Line 2556:  *   .../20160101_135553.mp4: 39% /114.575M, 2.230k/s, 70h57m32s
	Line 2568:  *   .../20160101_135553.mp4: 39% /114.575M, 867/s, 186h49m34s
	Line 2580:  *   .../20160101_135553.mp4: 39% /114.575M, 329/s, 491h53m26s
	Line 2592:  *   .../20160101_135553.mp4: 43% /114.575M, 1.018M/s, 8m27s
	Line 2604:  *   .../20160101_135553.mp4: 43% /114.575M, 395.787k/s, 22m16s
	Line 2616:  *   .../20160101_135553.mp4: 43% /114.575M, 150.324k/s, 58m39s
	Line 2628:  *   .../20160101_135553.mp4: 43% /114.575M, 57.095k/s, 2h34m25s
	Line 2640:  *   .../20160101_135553.mp4: 43% /114.575M, 21.685k/s, 6h46m33s
	Line 2652:  *   .../20160101_135553.mp4: 43% /114.575M, 8.236k/s, 17h50m26s
	Line 2664:  *   .../20160101_135553.mp4: 43% /114.575M, 3.128k/s, 46h58m20s
	Line 2676:  *   .../20160101_135553.mp4: 43% /114.575M, 1.188k/s, 123h40m20s
	Line 2688:  *   .../20160101_135553.mp4: 43% /114.575M, 462/s, 325h36m52s
	Line 2700:  *   .../20160101_135553.mp4: 43% /114.575M, 175/s, 857h18m13s
	Line 2712:  *   .../20160101_135553.mp4: 43% /114.575M, 66/s, 2257h10m35s
	Line 2724:  *   .../20160101_135553.mp4: 43% /114.575M, 25/s, 5942h52m18s
	Line 2767:  *   .../20160101_135553.mp4: 43% /114.575M, 9/s, 15646h51m39s
	Line 2779:  *   .../20160101_135553.mp4: 48% /114.575M, 1.229M/s, 6m27s
	Line 2791:  *   .../20160101_135553.mp4: 48% /114.575M, 478.056k/s, 17m0s
	Line 2804:  *   .../20160101_135553.mp4: 52% /114.575M, 1.181M/s, 6m9s
	Line 2816:  *   .../20160101_135553.mp4: 52% /114.575M, 459.185k/s, 16m13s
	Line 2830:  *   .../20160101_135553.mp4: 52% /114.575M, 174.403k/s, 42m43s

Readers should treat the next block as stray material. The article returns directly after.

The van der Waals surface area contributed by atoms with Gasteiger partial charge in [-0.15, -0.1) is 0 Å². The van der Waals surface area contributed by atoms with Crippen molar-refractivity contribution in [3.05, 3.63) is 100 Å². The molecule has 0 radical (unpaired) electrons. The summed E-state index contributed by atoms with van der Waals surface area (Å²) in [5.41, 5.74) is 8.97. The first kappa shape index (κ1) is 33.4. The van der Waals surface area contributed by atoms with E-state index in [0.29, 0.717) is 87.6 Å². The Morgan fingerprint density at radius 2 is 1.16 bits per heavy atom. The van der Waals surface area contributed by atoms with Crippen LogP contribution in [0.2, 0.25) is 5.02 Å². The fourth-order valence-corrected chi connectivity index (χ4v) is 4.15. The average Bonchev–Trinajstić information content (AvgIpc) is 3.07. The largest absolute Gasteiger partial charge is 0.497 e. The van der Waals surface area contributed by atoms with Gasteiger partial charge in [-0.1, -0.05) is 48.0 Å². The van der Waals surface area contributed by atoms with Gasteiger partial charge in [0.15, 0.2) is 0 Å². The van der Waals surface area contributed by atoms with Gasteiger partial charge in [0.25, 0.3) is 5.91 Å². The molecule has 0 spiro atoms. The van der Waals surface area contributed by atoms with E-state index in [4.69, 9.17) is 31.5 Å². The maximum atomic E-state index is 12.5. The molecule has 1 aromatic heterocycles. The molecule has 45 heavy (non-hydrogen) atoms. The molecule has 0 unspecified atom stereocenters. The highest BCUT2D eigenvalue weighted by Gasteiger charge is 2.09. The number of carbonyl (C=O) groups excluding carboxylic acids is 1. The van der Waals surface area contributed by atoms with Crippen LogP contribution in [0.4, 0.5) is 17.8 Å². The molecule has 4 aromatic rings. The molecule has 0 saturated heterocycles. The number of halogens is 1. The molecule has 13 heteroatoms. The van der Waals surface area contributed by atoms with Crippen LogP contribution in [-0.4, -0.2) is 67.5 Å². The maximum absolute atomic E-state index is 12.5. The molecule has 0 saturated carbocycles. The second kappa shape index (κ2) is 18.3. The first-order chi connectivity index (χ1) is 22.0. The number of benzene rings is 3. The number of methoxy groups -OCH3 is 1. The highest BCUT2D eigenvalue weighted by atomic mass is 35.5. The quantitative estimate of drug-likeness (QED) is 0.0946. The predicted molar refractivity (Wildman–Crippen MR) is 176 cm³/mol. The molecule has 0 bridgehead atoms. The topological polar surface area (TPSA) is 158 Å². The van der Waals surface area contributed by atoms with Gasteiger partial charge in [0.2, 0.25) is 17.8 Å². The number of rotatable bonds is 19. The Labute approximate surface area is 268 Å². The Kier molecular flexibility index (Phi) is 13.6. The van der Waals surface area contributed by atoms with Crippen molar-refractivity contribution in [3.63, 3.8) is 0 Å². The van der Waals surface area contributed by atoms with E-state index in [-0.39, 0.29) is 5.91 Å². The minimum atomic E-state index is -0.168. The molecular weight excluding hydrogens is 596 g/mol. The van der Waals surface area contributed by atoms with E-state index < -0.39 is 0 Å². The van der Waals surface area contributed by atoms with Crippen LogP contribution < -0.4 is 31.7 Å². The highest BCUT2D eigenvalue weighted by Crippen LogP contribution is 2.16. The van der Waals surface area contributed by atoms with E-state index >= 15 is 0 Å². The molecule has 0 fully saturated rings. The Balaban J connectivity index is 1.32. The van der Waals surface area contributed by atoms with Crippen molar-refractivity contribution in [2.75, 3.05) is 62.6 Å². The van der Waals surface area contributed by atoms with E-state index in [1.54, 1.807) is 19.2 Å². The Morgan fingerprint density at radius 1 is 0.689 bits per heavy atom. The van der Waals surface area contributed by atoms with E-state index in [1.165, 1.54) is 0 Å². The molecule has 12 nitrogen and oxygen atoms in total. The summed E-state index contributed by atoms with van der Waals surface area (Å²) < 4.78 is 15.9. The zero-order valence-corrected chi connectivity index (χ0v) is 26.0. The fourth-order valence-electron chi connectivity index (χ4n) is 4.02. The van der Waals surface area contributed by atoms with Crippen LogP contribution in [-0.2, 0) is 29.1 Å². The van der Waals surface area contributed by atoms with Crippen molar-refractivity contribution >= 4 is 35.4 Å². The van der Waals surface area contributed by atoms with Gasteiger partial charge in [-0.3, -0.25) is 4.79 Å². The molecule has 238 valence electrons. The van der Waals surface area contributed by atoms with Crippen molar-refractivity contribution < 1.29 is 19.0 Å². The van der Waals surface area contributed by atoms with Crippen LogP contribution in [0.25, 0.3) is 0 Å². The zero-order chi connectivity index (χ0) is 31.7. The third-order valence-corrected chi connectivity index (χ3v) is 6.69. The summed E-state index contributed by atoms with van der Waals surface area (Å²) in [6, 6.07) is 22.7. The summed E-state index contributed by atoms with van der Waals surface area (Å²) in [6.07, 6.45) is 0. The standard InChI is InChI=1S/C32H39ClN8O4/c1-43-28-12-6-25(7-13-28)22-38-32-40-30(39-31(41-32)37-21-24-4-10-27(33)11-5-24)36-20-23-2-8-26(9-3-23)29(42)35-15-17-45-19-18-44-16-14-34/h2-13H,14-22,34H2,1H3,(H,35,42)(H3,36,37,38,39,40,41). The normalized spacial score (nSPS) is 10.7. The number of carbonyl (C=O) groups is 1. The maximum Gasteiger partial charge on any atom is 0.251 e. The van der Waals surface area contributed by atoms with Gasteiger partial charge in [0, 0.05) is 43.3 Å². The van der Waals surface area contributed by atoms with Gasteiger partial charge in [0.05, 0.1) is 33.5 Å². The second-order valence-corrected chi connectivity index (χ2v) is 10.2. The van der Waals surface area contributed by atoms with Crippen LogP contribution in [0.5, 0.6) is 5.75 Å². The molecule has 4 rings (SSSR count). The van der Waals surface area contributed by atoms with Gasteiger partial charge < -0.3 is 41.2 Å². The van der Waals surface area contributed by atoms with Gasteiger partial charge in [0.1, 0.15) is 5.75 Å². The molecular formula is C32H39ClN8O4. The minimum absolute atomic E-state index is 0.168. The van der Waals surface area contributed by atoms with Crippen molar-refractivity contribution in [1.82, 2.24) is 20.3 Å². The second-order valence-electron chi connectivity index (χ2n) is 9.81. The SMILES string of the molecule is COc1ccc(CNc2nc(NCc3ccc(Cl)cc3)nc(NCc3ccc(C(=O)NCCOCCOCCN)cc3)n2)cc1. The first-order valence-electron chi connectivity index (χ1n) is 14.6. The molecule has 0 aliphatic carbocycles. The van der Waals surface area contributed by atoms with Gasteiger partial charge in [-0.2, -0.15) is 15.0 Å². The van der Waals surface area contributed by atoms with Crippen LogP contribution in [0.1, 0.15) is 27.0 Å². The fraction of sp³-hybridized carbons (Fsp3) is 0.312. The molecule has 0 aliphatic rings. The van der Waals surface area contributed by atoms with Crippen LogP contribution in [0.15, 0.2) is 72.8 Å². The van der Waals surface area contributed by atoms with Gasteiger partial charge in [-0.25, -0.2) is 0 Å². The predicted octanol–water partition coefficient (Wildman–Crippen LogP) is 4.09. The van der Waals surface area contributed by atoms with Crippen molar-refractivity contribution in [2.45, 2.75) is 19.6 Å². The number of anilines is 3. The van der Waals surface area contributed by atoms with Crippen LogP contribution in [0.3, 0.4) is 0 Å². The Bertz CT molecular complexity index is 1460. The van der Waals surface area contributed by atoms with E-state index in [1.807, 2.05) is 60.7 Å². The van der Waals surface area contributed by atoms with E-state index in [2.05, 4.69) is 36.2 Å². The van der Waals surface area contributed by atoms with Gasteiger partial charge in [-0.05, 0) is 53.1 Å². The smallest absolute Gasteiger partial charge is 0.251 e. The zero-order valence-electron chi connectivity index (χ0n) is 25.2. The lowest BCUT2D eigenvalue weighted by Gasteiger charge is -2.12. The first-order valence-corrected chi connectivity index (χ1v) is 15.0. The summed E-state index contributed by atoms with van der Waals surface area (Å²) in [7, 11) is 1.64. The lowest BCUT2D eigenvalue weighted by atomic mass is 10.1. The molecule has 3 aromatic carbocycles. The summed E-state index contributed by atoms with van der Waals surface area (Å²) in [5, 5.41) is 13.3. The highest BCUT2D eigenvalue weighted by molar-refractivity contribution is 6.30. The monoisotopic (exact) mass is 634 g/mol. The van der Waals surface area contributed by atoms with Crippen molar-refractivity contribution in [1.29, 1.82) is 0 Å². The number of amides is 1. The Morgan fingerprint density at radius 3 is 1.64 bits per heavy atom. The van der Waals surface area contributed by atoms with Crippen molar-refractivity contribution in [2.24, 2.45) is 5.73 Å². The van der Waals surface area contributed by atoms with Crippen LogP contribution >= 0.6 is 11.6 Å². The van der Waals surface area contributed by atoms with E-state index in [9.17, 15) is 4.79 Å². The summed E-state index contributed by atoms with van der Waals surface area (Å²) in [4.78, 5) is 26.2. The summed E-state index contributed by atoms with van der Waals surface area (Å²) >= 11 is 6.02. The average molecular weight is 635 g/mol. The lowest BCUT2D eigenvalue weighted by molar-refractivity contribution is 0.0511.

Line 2842:  *   .../20160101_135553.mp4: 52% /114.575M, 66.240k/s, 1h52m29s
	Line 2854:  *   .../20160101_135553.mp4: 52% /114.575M, 25.158k/s, 4h56m9s
	Line 2866:  *   .../20160101_135553.mp4: 52% /114.575M, 9.556k/s, 12h59m46s
	Line 2878:  *   .../20160101_135553.mp4: 52% /114.575M, 3.629k/s, 34h13m2s
	Line 2893:  *   .../20160101_135553.mp4: 52% /114.575M, 1.378k/s, 90h5m23s
	Line 2905:  *   .../20160101_135553.mp4: 52% /114.575M, 536/s, 237h11m44s
	Line 2917:  *   .../20160101_135553.mp4: 52% /114.575M, 203/s, 624h30m28s
	Line 2930:  *   .../20160101_135553.mp4: 52% /114.575M, 77/s, 1644h15m12s
	Line 2942:  *   .../20160101_135553.mp4: 52% /114.575M, 29/s, 4329h7m10s
	Line 2954:  *   .../20160101_135553.mp4: 52% /114.575M, 11/s, 11398h2m49s
	Line 2966:  *   .../20160101_135553.mp4: 52% /114.575M, 4/s, 30009h40m30s
	Line 2979:  *   .../20160101_135553.mp4: 52% /114.575M, 1/s, 79011h50m7s
	Line 2991:  *   .../20160101_135553.mp4: 52% /114.575M, 0/s, 208028h34m46s
	Line 3004:  *   .../20160101_135553.mp4: 52% /114.575M, 0/s, 547714h1m12s
	Line 3016:  *   .../20160101_135553.mp4: 52% /114.575M, 0/s, 1442064h35m13s
	Line 3028:  *   .../20160101_135553.mp4: 52% /114.575M, 0/s, 0s
	Line 3042:  *   .../20160101_135553.mp4: 56% /114.575M, 1.015M/s, 6m30s
	Line 3055:  *   .../20160101_135553.mp4: 56% /114.575M, 394.679k/s, 17m8s
	Line 3067:  *   .../20160101_135553.mp4: 61% /114.575M, 1.737M/s, 3m25s
	Line 3079:  *   .../20160101_135553.mp4: 61% /114.575M, 675.521k/s, 9m0s
	Line 3101:  *   .../20160101_135553.mp4: 61% /114.575M, 256.571k/s, 23m43s
	Line 3135:  *   .../20160101_135553.mp4: 61% /114.575M, 97.448k/s, 1h2m27s
	Line 3149:  *   .../20160101_135553.mp4: 61% /114.575M, 37.012k/s, 2h44m25s